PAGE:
As mobile devices have taken over our lives, PC sales, and sales of Intel's computer chips, have declined. Intel hasn't had a lot of luck transitioning to the mobile chips business, but it doesn't intend to let the same thing happen in the growing smart home market. In a small lab festooned with smart home gadgets in Intel's Santa Clara, California headquarters, Miles Kingston, general manager of Intel's Smart Home Division, mapped out for me how Intel plans to seize this opportunity.
The smart home represents a significant growth opportunity in consumer technology. A study by Zion Market Research projects the value of the smart home market will go from $24.1 billion in 2016 to $53.45 billion by 2022, an increase of more 130-percent. Any company that can capture a significant piece of that market, either through software, hardware, or the delivery of services, stands to benefit.
"We feel that the home is extremely connected, but not really smart yet" says Kingston.
To determine what "really smart means" Intel conducted a study on families in the US, China and Western Europe. Based on that study, Kingston says the company has landed on a set of technology ideas to meet what it predicts consumers will want from a smart home, now and in the future.
Among them, fast connectivity inside and into the home, voice control through the home and microphones and visual sensors that can inform the house about what's going on.
"Imagine devices with microphones that can listen for anomalies -- glass breaking, a baby crying, a dog barking. I don't want to say 'always listening,' because that's concerning, but that it's listening for more than just a wake word [like 'Alexa']."
The last piece is a robust artificial intelligence layer that can interpret all of that data, with the end result making the home, says Kingston, "more perceptive, more responsive and more autonomous."
One immediate piece of that picture Intel is tackling is voice adoption. The company is today releasing the awkwardly named Intel Speech Enabling Development Kit. Essentially, it's a set of Intel engineered circuit boards with audio processing chips and up to eight microphones, an industry high, designed to accelerate the development of products for Amazon's Alexa platform.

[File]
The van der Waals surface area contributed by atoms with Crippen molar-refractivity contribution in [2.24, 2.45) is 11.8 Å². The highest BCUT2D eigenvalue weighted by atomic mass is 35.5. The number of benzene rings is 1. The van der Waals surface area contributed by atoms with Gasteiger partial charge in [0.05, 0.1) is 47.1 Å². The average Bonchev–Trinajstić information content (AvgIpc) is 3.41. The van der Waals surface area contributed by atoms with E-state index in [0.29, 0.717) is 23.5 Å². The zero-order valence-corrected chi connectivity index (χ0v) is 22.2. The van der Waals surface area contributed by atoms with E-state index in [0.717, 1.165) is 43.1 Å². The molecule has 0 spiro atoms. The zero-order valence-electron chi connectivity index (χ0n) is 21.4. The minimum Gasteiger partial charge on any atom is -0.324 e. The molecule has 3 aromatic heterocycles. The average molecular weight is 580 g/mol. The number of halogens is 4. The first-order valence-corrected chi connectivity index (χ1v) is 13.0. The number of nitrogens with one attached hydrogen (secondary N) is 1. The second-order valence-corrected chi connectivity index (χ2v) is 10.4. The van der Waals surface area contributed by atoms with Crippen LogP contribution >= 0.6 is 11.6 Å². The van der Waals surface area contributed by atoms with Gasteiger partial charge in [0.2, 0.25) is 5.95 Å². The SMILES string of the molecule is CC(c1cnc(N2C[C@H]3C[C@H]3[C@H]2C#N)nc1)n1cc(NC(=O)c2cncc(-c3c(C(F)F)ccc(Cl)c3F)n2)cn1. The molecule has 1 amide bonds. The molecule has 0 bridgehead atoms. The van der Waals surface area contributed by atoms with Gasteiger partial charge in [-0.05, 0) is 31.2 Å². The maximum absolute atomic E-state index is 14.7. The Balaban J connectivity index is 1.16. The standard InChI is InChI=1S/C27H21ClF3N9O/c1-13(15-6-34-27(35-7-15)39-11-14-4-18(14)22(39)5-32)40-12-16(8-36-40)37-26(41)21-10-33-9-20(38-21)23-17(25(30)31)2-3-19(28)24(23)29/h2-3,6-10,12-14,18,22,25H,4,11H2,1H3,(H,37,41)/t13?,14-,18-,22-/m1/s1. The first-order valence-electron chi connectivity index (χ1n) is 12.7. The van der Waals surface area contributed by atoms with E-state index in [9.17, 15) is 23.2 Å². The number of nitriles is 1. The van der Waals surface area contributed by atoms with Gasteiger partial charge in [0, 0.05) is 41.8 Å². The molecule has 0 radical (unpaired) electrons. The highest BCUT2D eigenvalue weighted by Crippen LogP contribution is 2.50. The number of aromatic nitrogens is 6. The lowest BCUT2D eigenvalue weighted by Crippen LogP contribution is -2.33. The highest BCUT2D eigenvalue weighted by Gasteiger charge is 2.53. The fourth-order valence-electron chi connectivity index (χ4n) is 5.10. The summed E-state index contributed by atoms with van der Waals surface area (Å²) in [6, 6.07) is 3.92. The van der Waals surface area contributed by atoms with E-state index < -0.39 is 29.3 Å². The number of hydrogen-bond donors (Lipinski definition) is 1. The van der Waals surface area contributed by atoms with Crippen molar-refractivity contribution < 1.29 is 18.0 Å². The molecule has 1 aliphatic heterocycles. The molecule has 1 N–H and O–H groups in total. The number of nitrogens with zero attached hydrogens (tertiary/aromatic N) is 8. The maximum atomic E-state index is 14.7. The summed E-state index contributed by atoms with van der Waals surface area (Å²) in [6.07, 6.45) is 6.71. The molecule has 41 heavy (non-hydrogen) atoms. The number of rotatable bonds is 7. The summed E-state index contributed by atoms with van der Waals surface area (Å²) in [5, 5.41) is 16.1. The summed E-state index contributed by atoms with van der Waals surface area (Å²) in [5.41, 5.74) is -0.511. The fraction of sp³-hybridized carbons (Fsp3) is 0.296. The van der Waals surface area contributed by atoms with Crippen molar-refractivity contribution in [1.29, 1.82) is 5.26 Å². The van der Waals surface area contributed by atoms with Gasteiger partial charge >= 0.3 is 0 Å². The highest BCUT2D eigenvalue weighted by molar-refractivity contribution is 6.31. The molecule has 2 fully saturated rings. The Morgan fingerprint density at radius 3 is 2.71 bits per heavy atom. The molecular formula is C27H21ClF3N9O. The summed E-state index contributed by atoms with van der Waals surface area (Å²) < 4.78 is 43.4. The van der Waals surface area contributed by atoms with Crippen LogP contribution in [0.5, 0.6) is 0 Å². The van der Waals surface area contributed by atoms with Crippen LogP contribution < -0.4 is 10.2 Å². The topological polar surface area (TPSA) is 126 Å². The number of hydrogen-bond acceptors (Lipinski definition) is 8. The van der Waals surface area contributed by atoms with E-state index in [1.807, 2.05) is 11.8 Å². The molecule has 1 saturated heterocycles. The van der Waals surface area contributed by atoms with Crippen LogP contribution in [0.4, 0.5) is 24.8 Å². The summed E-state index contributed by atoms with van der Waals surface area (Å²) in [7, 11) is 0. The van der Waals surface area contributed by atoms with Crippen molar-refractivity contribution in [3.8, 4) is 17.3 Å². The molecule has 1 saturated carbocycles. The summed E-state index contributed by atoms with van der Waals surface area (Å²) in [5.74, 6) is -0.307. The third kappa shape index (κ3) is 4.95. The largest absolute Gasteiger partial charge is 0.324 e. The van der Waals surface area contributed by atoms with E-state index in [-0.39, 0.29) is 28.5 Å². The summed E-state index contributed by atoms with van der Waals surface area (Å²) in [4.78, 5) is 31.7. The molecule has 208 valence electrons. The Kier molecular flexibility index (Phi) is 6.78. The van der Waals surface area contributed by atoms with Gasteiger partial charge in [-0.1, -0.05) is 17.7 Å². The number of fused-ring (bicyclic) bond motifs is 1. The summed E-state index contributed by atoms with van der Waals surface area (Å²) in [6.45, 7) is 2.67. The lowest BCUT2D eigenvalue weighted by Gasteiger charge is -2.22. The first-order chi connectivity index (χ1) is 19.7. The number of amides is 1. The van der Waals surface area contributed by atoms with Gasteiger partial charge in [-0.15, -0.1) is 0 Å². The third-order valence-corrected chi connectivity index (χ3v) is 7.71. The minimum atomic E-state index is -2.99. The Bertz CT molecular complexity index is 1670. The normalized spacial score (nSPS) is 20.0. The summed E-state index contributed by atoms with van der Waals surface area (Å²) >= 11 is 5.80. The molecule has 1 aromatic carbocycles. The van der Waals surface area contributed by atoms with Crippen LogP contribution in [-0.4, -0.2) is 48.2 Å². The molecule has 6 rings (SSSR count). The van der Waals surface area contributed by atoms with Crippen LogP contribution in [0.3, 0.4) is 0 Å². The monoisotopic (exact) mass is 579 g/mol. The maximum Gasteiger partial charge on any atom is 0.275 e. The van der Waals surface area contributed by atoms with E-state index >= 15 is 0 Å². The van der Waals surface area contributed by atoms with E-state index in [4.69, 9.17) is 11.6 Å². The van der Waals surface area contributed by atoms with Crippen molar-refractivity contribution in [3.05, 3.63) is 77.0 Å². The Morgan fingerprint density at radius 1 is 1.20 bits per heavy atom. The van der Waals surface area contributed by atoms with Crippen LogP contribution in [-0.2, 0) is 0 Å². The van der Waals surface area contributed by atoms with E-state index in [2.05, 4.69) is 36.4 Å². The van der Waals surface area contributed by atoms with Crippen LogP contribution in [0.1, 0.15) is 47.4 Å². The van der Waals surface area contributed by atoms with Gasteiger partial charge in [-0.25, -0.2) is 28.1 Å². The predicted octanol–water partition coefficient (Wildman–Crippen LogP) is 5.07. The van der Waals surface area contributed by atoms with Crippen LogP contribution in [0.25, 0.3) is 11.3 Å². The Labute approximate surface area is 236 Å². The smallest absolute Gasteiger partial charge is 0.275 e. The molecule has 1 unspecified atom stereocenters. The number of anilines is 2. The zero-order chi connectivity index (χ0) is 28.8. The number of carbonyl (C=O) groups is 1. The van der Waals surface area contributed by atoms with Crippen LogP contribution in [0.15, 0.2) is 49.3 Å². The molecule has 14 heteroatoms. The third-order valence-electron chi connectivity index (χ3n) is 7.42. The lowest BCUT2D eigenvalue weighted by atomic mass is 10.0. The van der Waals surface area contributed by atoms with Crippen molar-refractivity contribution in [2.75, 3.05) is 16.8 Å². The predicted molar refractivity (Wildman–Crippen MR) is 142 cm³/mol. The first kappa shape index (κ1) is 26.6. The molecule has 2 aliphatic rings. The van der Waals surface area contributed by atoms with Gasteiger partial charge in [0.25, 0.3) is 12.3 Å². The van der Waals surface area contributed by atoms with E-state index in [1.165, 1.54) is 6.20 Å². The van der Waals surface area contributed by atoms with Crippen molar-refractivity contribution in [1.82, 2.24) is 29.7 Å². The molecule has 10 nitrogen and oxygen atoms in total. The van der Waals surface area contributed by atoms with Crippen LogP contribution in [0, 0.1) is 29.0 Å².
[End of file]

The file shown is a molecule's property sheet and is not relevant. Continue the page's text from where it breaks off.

Intel hopes to put its new development kit into the hands of third-party device manufacturers to help speed the development of their Alexa compatible products beyond speakers.
Eventually, Kingston says, Intel will release more Alexa development kits that add new and different features for smart home device makers. Intel's kits could technically work with voice platforms from other companies like Google, Apple and Samsung, but Kingston wouldn't comment on any future plans to support Amazon's competition. Intel itself will be competing against the other Alexa development kits already out there.
Beyond the development kits, Intel also has its Atom CPU in two of Amazon's Alexa devices, thevideo hub and the fashion assistant camera. The Echo Look also contains Intel's .
While those count as wins, none of Amazon'scontain Intel hardware, including , essentially a smaller, cuter version of the Show.
"We're going to continue to keep working to get into as many of those products as we can," says Kingston. I joke about one day buying a smart lock with a PC-style Intel Inside sticker slapped on the side of it. He doesn't think that's likely, but he still hopes one day consumers will seek out smart home products specifically because they're made from Intel silicon. "We're somewhat starting from scratch in establishing our value in this space."
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